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Part I: Interpreting the New Provisions to the CPA – S. 13.1 and Carriage Motions in Class Proceedings

6 minute read
Also authored by: Jacqueline M. Palef

On October 1, 2020, significant amendments to the Class Proceedings Act, 1992 (“CPA”) came into force. Since the introduction of the amendments, only a handful of cases have been released interpreting the new provisions. In the first part of this class action blog series, we will be discussing Justice Perell’s recent decision in Blackford-Hall v Simply Group,[1] one of the first cases to interpret the new provisions with respect to carriage motions contained in s. 13.1 of the CPA.

The Decision

In Blackford-Hall v Simply Group, Perell J. interpreted section 13.1 of the CPA in the context of a carriage motion between two rival proposed class actions: The “Bonnick Action” and the “Blackford-Hall Action.” Both proposed class actions involve allegations about predatory practices in the consumer marketplace for HVAC equipment including furnaces, air conditioners, air cleaners, air purifiers, water heaters, water treatment devices, water purifiers, and water softeners.[2]

The court confirmed the factors now codified in s. 13.1(4) to be considered on carriage motions:

(a) each representative plaintiff’s theory of its case, including the amount of work performed to date to develop and support the theory;

(b) the relative likelihood of success in each proceeding, both on the motion for certification and as a class proceeding;

(c) the expertise and experience of, and results previously achieved by, each solicitor in class proceedings litigation or in the substantive areas of law at issue; and

(d) the funding of each proceeding, including the resources of the solicitor and any applicable third-party funding agreements as defined in section 33.1, and the sufficiency of such funding in the circumstances.[3]

One of the notable changes is s. 13.1(4)(b), which is a marked departure from the existing law and now directs the judge to consider the relative likelihood of success in each proceeding both on the motion for certification and as a class proceeding.[4] This factor was not a consideration in carriage motions prior to the amendments to the CPA.

Another notable change in s. 13.1(1) is the focus on “efficiency,” which directs the courts to measure access to justice against the principles of efficiency, productivity, and proportionality.[5] This will involve measuring the anticipated outcome against the resources being used to achieve class members’ goals and aims to discourage case theories that may waste resources or cause a proceeding to drag on without sufficiently achieving access to justice.[6]

Perell J. concluded that the Bonnick Action should be granted carriage as it was the most efficient and cost-effective proceeding to advance the claims of the class members.[7] Applying the factors in section 13.1(4), Justice Perell found factors (c) and (d) to be neutral. Factors (a) and (b) were determinative, and Justice Perell characterized the two proposed class actions as having “radically different case theories, and radically different strategies to achieve success.”[8] The strategy in the Bonnick action is to “attack and capture command and control” by targeting only the top of the chain of command, Mr. Krimker and his lender corporations, with two causes of action. In contrast, the strategy in the Blackford-Hall action is “a massive ground war assault that attacks the Defendants’ battalions and then marches against the chain of command” by advancing seven causes of action against several Defendants.[9]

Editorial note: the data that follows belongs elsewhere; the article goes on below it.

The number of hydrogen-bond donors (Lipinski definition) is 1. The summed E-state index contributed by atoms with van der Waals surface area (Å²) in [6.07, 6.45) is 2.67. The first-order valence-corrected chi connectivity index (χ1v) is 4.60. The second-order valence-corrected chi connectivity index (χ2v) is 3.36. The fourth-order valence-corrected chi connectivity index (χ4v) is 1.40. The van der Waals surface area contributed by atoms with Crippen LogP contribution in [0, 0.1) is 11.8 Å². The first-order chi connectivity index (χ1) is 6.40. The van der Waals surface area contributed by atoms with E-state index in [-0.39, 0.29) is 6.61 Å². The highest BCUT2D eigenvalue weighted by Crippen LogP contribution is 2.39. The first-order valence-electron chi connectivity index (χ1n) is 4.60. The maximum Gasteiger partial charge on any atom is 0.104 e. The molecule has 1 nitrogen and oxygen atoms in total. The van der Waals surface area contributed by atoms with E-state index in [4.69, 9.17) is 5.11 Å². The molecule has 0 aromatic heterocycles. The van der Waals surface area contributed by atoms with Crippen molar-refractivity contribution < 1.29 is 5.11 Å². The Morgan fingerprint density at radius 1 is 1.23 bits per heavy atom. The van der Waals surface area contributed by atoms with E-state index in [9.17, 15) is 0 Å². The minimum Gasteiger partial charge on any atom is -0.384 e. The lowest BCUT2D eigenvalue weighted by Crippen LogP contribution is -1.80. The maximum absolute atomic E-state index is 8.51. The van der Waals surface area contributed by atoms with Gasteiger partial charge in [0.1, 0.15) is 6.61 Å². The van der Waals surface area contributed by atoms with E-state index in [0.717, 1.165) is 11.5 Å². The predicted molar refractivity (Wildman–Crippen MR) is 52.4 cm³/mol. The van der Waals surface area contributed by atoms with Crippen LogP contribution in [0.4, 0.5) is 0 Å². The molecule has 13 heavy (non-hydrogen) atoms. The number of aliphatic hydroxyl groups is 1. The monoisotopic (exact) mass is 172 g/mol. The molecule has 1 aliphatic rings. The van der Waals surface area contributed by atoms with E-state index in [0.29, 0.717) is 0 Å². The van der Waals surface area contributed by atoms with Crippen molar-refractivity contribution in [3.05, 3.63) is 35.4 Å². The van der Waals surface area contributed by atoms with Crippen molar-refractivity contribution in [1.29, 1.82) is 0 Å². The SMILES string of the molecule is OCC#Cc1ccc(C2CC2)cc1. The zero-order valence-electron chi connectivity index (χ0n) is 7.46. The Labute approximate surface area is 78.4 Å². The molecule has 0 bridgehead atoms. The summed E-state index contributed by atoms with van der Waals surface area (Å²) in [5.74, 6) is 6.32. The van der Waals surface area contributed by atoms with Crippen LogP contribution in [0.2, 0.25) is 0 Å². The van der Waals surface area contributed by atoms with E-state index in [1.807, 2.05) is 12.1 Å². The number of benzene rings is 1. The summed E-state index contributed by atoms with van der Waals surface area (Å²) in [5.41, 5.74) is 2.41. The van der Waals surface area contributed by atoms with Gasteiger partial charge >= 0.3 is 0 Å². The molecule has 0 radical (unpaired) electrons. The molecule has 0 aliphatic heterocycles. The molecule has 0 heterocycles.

The court was not persuaded that the Bonnick Action was deficient for placing all of their “eggs in one basket”. Rather, the Blackford-Hall Action alternative was a “dog’s breakfast of a case theory that is inefficient, disproportionate, and potentially unproductive.”[10] The narrower, more focused Bonnick Action would avoid the commonality and preferable procedure hurdles to certification faced by the Blackford-Hall Action.

The court also considered whether a regional class proposed by the Bonnick Action in contrast to a national class being sought in the Blackford-Hall Action was more appropriate. Considering the intricacies of each province’s consumer protection legislation, the court was attuned to the jurisdictional hurdles a national class may face.


As one of the first decisions to interpret section 13.1 of the CPA, this case provided important guidance on how the court will interpret the new carriage provisions of the Act and which factors the court will put particular emphasis on when deciding which action should be granted carriage of a proposed class action. The decision also highlights the importance of class counsel’s theory and pleading of the case. A “dog’s breakfast” style pleading will not always be preferred to a leaner, cost-effective pleading that would best advance the claims of the class members in an efficient and cost-effective manner.

[1] Blackford-Hall v Simply Group, 2021 ONSC 8502.

[2] Blackford-Hall v Simply Group, 2021 ONSC 8502 at paras 16-17.

[3] Blackford-Hall v Simply Group, 2021 ONSC 8502 at para 3.

[4] Blackford-Hall v Simply Group, 2021 ONSC 8502 at para 4.

[5] Blackford-Hall v Simply Group, 2021 ONSC 8502 at para 9.

[6] Blackford-Hall v Simply Group, 2021 ONSC 8502 at para 11.

[7] Blackford-Hall v Simply Group, 2021 ONSC 8502 at para 38.

[8] Blackford-Hall v Simply Group, 2021 ONSC 8502 at para 33.

[9] Blackford-Hall v Simply Group, 2021 ONSC 8502 at paras 34-35.

[10] Blackford-Hall v Simply Group, 2021 ONSC 8502 at para 40.

Michael Dunk

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